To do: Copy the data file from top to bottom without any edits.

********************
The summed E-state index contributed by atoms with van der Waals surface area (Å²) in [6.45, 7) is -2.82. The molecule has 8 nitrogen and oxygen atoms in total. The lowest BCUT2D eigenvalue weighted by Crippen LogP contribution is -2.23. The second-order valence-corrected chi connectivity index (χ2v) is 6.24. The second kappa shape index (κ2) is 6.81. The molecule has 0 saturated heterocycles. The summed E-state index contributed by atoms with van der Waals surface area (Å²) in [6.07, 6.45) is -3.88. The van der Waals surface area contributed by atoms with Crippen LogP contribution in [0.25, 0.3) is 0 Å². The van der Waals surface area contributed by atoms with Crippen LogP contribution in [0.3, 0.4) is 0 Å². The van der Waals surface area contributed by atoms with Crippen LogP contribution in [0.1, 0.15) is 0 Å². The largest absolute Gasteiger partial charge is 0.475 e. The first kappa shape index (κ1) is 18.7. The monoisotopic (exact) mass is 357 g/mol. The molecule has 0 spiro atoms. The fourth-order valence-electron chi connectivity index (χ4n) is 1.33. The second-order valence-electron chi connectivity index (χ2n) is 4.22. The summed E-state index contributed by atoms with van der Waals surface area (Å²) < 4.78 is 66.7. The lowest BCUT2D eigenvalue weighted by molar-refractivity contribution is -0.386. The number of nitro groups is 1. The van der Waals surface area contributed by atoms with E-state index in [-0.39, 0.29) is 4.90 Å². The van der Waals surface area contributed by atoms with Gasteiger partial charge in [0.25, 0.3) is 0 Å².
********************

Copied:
The summed E-state index contributed by atoms with van der Waals surface area (Å²) in [6.45, 7) is -2.82. The molecule has 8 nitrogen and oxygen atoms in total. The lowest BCUT2D eigenvalue weighted by Crippen LogP contribution is -2.23. The second-order valence-corrected chi connectivity index (χ2v) is 6.24. The second kappa shape index (κ2) is 6.81. The molecule has 0 saturated heterocycles. The summed E-state index contributed by atoms with van der Waals surface area (Å²) in [6.07, 6.45) is -3.88. The van der Waals surface area contributed by atoms with Crippen LogP contribution in [0.25, 0.3) is 0 Å². The van der Waals surface area contributed by atoms with Crippen LogP contribution in [0.3, 0.4) is 0 Å². The van der Waals surface area contributed by atoms with Crippen LogP contribution in [0.1, 0.15) is 0 Å². The largest absolute Gasteiger partial charge is 0.475 e. The first kappa shape index (κ1) is 18.7. The monoisotopic (exact) mass is 357 g/mol. The molecule has 0 spiro atoms. The fourth-order valence-electron chi connectivity index (χ4n) is 1.33. The second-order valence-electron chi connectivity index (χ2n) is 4.22. The summed E-state index contributed by atoms with van der Waals surface area (Å²) < 4.78 is 66.7. The lowest BCUT2D eigenvalue weighted by molar-refractivity contribution is -0.386. The number of nitro groups is 1. The van der Waals surface area contributed by atoms with E-state index in [-0.39, 0.29) is 4.90 Å². The van der Waals surface area contributed by atoms with Gasteiger partial charge in [0.25, 0.3) is 0 Å².